defense. there's never going to be total assurance. i think there are more things we can do when you combine the knowledge and expertise in the private sector and what we know in the public sector in the government. we've got to face this, i think, as one of the most, if not the most serious threat that this country faces right now. >> i've heard cyber warfare government experts tell me their nightmare scenario is the u.s. power grid. here's the question -- is that vulnerable? >> you know, i'm not an expert. i know there are plenty of people working on making it not vulnerable. but i suspect sony probably thought they had good defenses, too. that's the concern, the power grid, gas pipelines, the new york stock exchange. the financial system. all of those things. i can't say whether it's vulnerable or not. but i don't think anybody can say to a certainty that they're
invulnerable. i think we have to start with the assumption that, a, this is a serious threat. b, we have to deal with it in a timely way. we don't have two or three years to think about this. and it's going to take the best resources we can muster, both in the private sector and the public sector, in order to defend ourselves. >> what do you want the u.s. to do now to north korea? >> i think, again, i'm not making these decisions, but i like the president's response that there will be a proportional response at a time of our choosing. i'm guessing there's going to be some kind of cyber response. one of the problems is, this is essentially a hermit country. there's not a lot of things -- we can't cut off aid or remove our ambassador or cut off banking system. but they're engaged in a lot of enterprises around the world and i think we might have an opportunity to disrupt that are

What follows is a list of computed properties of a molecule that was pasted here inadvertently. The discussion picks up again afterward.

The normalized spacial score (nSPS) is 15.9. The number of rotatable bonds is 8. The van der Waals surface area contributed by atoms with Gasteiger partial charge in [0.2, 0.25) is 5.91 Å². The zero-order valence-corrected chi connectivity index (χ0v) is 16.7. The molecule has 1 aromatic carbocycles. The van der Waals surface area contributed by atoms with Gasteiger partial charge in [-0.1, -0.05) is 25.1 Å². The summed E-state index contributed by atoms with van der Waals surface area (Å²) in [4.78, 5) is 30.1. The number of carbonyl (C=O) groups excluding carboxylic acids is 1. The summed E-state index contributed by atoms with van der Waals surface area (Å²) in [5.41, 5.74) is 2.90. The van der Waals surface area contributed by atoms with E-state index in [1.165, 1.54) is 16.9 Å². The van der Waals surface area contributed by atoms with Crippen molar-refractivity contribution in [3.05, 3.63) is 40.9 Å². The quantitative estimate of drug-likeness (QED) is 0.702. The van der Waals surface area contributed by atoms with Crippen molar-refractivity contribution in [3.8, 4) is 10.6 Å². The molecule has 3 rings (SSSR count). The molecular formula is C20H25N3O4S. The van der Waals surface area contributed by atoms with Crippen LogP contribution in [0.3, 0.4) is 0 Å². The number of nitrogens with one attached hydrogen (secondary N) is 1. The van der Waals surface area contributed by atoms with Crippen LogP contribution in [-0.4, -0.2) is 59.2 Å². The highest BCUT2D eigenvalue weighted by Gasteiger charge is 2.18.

bringing money into the country that i think -- i suspect there's some people in washington right now who are thinking about networks that may be disrupted, financial networks that might be disrupted and make them pay a price. i think they do have to pay a price. i think the president made that clear today. wolf, i don't want to leave without echoing your comments to candy. frankly, i don't know how we're going to have a presidential election without candy crowley. it just won't seem the same. so i also want to add my thanks to her for the great work she's tone over the years in keeping us all informed and asking the right questions at the right time. >> well said indeed. we're all going to miss candy here at cnn. but she's moving on to a new captor aai chapter and we wish her only the best. senator, thank you very much for joining us. >> thanks, wolf.
much more on north korea and this threat against the united states. what should the u.s. be doing? we're also checking in, this is a new protest under way against police tack ttics happening rig at the nypd. the new york police department headquarters in manhattan. and hearing about a counterprotest with people supporting police in new york city. we'll update you with what's going on. that and a lot more when we come back.